London’s Sewers: A Photo Journey Below The Filth
IN Subterranean London, Bradley L. Garrett takes us below the metropolis.
Many rivers were built over as London grew, and some, like the Tyburn, were converted into sewers in the 19th century by Sir Joseph Bazalgette.
Memorial on London’s Victoria Embankment to Joseph Bazalgette, 1819 – 1891, engineer of the London main drainage system and Victoria Embankment.
Rob Smith,left, a ‘flusher’ with Thames Water clears away a mixture of water and fat, that builds up in the sewers under London due to cooking fat being poured down drains. 2008.
Rob Smith,left, a ‘flusher’ with Thames Water clears away a mixture of water and fat, that builds up in the sewers under London due to cooking fat being poured down drains
A sewage worker in the victorian sewers under Knightsbridge, west London.
After viewing damage to Polish subways caused by German Air bombs, British have constructed great steel doors in the tunnels of London’s tube railways, deep below the city, to prevent flooding caused by possible bomb damage to sewers, water mains and river culverts on Oct. 11, 1939. (AP Photo)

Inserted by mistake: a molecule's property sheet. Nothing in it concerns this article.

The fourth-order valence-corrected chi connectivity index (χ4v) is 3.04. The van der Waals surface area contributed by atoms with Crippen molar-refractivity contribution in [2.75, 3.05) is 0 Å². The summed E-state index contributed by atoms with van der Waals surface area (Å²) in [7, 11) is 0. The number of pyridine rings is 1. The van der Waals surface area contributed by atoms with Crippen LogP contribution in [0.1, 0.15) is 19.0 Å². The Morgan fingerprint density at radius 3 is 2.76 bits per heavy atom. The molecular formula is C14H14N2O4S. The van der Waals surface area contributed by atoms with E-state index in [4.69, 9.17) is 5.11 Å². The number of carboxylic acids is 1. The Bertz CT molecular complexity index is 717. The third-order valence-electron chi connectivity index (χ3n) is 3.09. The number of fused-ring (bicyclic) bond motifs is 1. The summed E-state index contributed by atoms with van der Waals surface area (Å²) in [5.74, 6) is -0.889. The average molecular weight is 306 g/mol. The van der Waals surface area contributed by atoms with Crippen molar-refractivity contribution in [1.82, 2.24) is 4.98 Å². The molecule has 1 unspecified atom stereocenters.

Clapham Storm Relief sewer.
A sewage worker by the entrance to the sewer by the Serpentine in Hyde Park, west London.
ndated handout photo of a Punch magazine cartoon from July 21, 1855 showing the British chemist and physicist Michael Faraday meeting Father Thames. 150 years on from the “Great Stink
Sewer flowing into the Fleet sewer at Farringdon Street.
Posted: 15th, October 2014 | In: In Pictures, News Comment | Follow the Comments on our RSS feed: RSS 2.0 | TrackBack | Permalink